Using stateless functional components in React <= 0.13

One of the best new features included in React 0.14 is the stateless function component. A stateless function component is just a function that returns react elements.

function Square(props) {
return (
<Rectangle
width={props.size}
height={props.size}
{...props} />
);
};

Like I said, it’s just a function, but in React 0.14, you can call this function using JSX syntax.

ReactDom.render(<Square size='100' />);

This is really powerful, because it significantly reduces the boilerplate for simple components. But what if you’re not ready to upgrade your entire codebase to React 0.14 yet? After all, you just spent the last two months upgrading all of your components to version 0.13!

Wrap It

This problem is actually really easy to solve. All we have to do is create a higher order component that wraps around the stateless functional component. We can write a helper utility to create this class wrapper for us:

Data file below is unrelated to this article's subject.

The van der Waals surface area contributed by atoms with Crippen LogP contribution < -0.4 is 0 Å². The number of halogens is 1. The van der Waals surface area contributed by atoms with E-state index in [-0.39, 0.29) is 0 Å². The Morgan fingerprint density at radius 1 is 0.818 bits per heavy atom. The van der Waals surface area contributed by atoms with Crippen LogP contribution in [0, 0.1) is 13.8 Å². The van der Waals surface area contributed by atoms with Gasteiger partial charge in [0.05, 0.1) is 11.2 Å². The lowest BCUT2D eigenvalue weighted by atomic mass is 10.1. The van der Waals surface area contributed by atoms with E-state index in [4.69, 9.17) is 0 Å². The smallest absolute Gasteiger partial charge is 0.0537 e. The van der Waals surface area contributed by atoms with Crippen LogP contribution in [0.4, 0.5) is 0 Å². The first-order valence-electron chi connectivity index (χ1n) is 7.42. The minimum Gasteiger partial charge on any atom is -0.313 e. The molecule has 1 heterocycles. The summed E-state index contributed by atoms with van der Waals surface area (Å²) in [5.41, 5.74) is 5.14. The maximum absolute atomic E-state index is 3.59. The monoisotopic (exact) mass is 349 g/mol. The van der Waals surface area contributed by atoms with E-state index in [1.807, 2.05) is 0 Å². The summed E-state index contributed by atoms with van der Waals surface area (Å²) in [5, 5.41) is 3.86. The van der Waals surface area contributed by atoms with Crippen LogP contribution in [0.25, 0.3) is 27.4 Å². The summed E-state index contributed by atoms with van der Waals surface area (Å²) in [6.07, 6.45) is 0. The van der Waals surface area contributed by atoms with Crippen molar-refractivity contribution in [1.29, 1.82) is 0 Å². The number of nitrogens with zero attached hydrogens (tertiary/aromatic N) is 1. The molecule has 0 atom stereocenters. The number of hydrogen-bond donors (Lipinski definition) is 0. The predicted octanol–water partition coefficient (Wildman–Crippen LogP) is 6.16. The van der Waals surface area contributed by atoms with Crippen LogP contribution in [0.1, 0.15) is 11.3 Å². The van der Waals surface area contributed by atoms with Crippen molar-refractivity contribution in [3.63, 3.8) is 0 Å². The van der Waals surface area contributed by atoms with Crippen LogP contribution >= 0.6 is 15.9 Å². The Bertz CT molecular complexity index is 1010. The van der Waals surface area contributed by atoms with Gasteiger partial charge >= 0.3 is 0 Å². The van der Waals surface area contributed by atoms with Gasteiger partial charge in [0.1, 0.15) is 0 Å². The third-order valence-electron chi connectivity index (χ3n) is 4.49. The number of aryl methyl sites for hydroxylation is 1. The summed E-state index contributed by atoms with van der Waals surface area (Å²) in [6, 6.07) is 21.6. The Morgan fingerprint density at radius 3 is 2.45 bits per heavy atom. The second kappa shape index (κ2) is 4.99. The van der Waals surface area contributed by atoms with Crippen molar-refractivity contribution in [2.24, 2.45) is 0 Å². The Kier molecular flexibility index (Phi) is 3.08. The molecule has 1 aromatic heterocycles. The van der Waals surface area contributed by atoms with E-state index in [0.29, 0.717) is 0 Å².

function toReactClass(func) {
return class FunctionalComponent extends React.Component {
static displayName = `FunctionalComponent(${func.name})`;
static defaultProps = func.defaultProps;
static propTypes = func.propTypes;
render() {
return func(this.props);
}
};
}

The function above creates a new class that wraps around the stateless functional component, behaving as an adapter so that old versions of React can render it.

It works!

Future Proof

The nice thing about this solution is that when you upgrade to React 0.14 (or higher), you can just remove the wrapper. You won’t need it anymore.

// React <=0.13
export default toReactClass(Square);
// React >=0.14
export default Square;

Or you could just leave it. It’s not hurting anything…

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